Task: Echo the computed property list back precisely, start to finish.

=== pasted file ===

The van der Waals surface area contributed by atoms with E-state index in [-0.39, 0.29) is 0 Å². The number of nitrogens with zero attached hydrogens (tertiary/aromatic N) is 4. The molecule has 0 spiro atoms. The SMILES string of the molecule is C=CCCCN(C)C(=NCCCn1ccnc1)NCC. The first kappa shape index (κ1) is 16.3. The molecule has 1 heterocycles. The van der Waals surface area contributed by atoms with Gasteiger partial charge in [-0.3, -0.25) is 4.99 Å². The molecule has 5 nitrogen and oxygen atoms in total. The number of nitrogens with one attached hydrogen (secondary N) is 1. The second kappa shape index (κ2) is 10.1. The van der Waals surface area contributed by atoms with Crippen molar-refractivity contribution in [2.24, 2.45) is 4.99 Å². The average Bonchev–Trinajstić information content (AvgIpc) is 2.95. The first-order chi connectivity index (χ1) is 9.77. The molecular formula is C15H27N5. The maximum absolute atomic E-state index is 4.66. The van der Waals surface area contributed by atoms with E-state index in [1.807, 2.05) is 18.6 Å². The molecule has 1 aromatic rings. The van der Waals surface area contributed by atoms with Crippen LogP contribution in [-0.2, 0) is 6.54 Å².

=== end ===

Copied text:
The van der Waals surface area contributed by atoms with E-state index in [-0.39, 0.29) is 0 Å². The number of nitrogens with zero attached hydrogens (tertiary/aromatic N) is 4. The molecule has 0 spiro atoms. The SMILES string of the molecule is C=CCCCN(C)C(=NCCCn1ccnc1)NCC. The first kappa shape index (κ1) is 16.3. The molecule has 1 heterocycles. The van der Waals surface area contributed by atoms with Gasteiger partial charge in [-0.3, -0.25) is 4.99 Å². The molecule has 5 nitrogen and oxygen atoms in total. The number of nitrogens with one attached hydrogen (secondary N) is 1. The second kappa shape index (κ2) is 10.1. The van der Waals surface area contributed by atoms with Crippen molar-refractivity contribution in [2.24, 2.45) is 4.99 Å². The average Bonchev–Trinajstić information content (AvgIpc) is 2.95. The first-order chi connectivity index (χ1) is 9.77. The molecular formula is C15H27N5. The maximum absolute atomic E-state index is 4.66. The van der Waals surface area contributed by atoms with E-state index in [1.807, 2.05) is 18.6 Å². The molecule has 1 aromatic rings. The van der Waals surface area contributed by atoms with Crippen LogP contribution in [-0.2, 0) is 6.54 Å².